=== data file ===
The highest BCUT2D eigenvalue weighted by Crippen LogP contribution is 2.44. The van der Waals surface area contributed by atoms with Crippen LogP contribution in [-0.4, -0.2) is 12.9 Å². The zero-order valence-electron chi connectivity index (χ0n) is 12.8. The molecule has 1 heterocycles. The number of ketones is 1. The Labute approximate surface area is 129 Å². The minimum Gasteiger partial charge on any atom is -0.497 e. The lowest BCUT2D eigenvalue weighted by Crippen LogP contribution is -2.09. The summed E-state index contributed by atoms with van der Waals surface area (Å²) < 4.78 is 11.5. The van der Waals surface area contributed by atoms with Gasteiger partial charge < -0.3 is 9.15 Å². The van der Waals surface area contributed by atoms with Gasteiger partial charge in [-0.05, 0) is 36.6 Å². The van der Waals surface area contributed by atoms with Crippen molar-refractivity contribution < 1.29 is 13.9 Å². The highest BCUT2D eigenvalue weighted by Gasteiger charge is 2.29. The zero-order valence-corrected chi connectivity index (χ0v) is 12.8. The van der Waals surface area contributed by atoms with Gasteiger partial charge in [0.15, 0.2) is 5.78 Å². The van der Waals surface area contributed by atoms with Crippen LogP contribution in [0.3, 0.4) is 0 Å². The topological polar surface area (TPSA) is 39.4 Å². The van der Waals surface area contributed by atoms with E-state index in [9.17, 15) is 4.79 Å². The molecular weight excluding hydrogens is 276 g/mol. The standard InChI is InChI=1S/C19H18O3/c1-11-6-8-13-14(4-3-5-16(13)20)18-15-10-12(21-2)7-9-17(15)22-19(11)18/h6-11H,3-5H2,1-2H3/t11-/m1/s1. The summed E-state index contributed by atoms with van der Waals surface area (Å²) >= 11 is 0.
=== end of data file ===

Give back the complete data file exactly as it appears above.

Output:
The highest BCUT2D eigenvalue weighted by Crippen LogP contribution is 2.44. The van der Waals surface area contributed by atoms with Crippen LogP contribution in [-0.4, -0.2) is 12.9 Å². The zero-order valence-electron chi connectivity index (χ0n) is 12.8. The molecule has 1 heterocycles. The number of ketones is 1. The Labute approximate surface area is 129 Å². The minimum Gasteiger partial charge on any atom is -0.497 e. The lowest BCUT2D eigenvalue weighted by Crippen LogP contribution is -2.09. The summed E-state index contributed by atoms with van der Waals surface area (Å²) < 4.78 is 11.5. The van der Waals surface area contributed by atoms with Gasteiger partial charge < -0.3 is 9.15 Å². The van der Waals surface area contributed by atoms with Gasteiger partial charge in [-0.05, 0) is 36.6 Å². The van der Waals surface area contributed by atoms with Crippen molar-refractivity contribution < 1.29 is 13.9 Å². The highest BCUT2D eigenvalue weighted by Gasteiger charge is 2.29. The zero-order valence-corrected chi connectivity index (χ0v) is 12.8. The van der Waals surface area contributed by atoms with Gasteiger partial charge in [0.15, 0.2) is 5.78 Å². The van der Waals surface area contributed by atoms with Crippen LogP contribution in [0.3, 0.4) is 0 Å². The topological polar surface area (TPSA) is 39.4 Å². The van der Waals surface area contributed by atoms with E-state index in [9.17, 15) is 4.79 Å². The molecular weight excluding hydrogens is 276 g/mol. The standard InChI is InChI=1S/C19H18O3/c1-11-6-8-13-14(4-3-5-16(13)20)18-15-10-12(21-2)7-9-17(15)22-19(11)18/h6-11H,3-5H2,1-2H3/t11-/m1/s1. The summed E-state index contributed by atoms with van der Waals surface area (Å²) >= 11 is 0.